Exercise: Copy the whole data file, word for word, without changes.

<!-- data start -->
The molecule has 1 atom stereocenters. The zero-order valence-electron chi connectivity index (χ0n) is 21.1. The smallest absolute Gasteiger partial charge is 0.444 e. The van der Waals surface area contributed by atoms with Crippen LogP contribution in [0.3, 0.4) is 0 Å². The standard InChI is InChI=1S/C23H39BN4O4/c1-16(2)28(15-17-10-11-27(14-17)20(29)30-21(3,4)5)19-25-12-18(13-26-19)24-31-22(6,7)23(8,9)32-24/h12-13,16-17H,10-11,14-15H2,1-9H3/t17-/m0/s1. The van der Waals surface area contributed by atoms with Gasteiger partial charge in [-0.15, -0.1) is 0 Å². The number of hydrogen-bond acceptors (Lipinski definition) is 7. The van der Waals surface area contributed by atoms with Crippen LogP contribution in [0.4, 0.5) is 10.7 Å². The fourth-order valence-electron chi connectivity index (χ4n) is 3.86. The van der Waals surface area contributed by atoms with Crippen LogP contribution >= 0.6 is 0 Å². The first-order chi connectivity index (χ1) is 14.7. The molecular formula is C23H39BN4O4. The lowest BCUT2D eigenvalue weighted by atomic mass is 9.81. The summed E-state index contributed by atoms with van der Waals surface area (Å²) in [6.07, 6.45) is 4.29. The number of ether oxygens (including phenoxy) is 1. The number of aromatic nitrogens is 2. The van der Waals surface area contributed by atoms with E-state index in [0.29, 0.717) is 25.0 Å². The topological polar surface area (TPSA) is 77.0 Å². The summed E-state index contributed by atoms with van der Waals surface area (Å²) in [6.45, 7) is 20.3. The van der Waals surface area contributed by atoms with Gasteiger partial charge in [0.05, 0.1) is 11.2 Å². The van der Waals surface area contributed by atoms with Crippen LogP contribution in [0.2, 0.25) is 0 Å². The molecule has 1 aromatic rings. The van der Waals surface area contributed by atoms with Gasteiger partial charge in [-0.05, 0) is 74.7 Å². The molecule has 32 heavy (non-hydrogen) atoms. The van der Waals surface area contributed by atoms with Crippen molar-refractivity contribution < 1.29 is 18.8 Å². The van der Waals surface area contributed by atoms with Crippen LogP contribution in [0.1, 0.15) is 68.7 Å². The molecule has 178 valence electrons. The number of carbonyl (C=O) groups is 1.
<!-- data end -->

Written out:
The molecule has 1 atom stereocenters. The zero-order valence-electron chi connectivity index (χ0n) is 21.1. The smallest absolute Gasteiger partial charge is 0.444 e. The van der Waals surface area contributed by atoms with Crippen LogP contribution in [0.3, 0.4) is 0 Å². The standard InChI is InChI=1S/C23H39BN4O4/c1-16(2)28(15-17-10-11-27(14-17)20(29)30-21(3,4)5)19-25-12-18(13-26-19)24-31-22(6,7)23(8,9)32-24/h12-13,16-17H,10-11,14-15H2,1-9H3/t17-/m0/s1. The van der Waals surface area contributed by atoms with Gasteiger partial charge in [-0.15, -0.1) is 0 Å². The number of hydrogen-bond acceptors (Lipinski definition) is 7. The van der Waals surface area contributed by atoms with Crippen LogP contribution in [0.4, 0.5) is 10.7 Å². The fourth-order valence-electron chi connectivity index (χ4n) is 3.86. The van der Waals surface area contributed by atoms with Crippen LogP contribution >= 0.6 is 0 Å². The first-order chi connectivity index (χ1) is 14.7. The molecular formula is C23H39BN4O4. The lowest BCUT2D eigenvalue weighted by atomic mass is 9.81. The summed E-state index contributed by atoms with van der Waals surface area (Å²) in [6.07, 6.45) is 4.29. The number of ether oxygens (including phenoxy) is 1. The number of aromatic nitrogens is 2. The van der Waals surface area contributed by atoms with E-state index in [0.29, 0.717) is 25.0 Å². The topological polar surface area (TPSA) is 77.0 Å². The summed E-state index contributed by atoms with van der Waals surface area (Å²) in [6.45, 7) is 20.3. The van der Waals surface area contributed by atoms with Gasteiger partial charge in [0.05, 0.1) is 11.2 Å². The van der Waals surface area contributed by atoms with Crippen LogP contribution in [0.2, 0.25) is 0 Å². The molecule has 1 aromatic rings. The van der Waals surface area contributed by atoms with Gasteiger partial charge in [-0.05, 0) is 74.7 Å². The molecule has 32 heavy (non-hydrogen) atoms. The van der Waals surface area contributed by atoms with Crippen molar-refractivity contribution < 1.29 is 18.8 Å². The van der Waals surface area contributed by atoms with Crippen LogP contribution in [0.1, 0.15) is 68.7 Å². The molecule has 178 valence electrons. The number of carbonyl (C=O) groups is 1.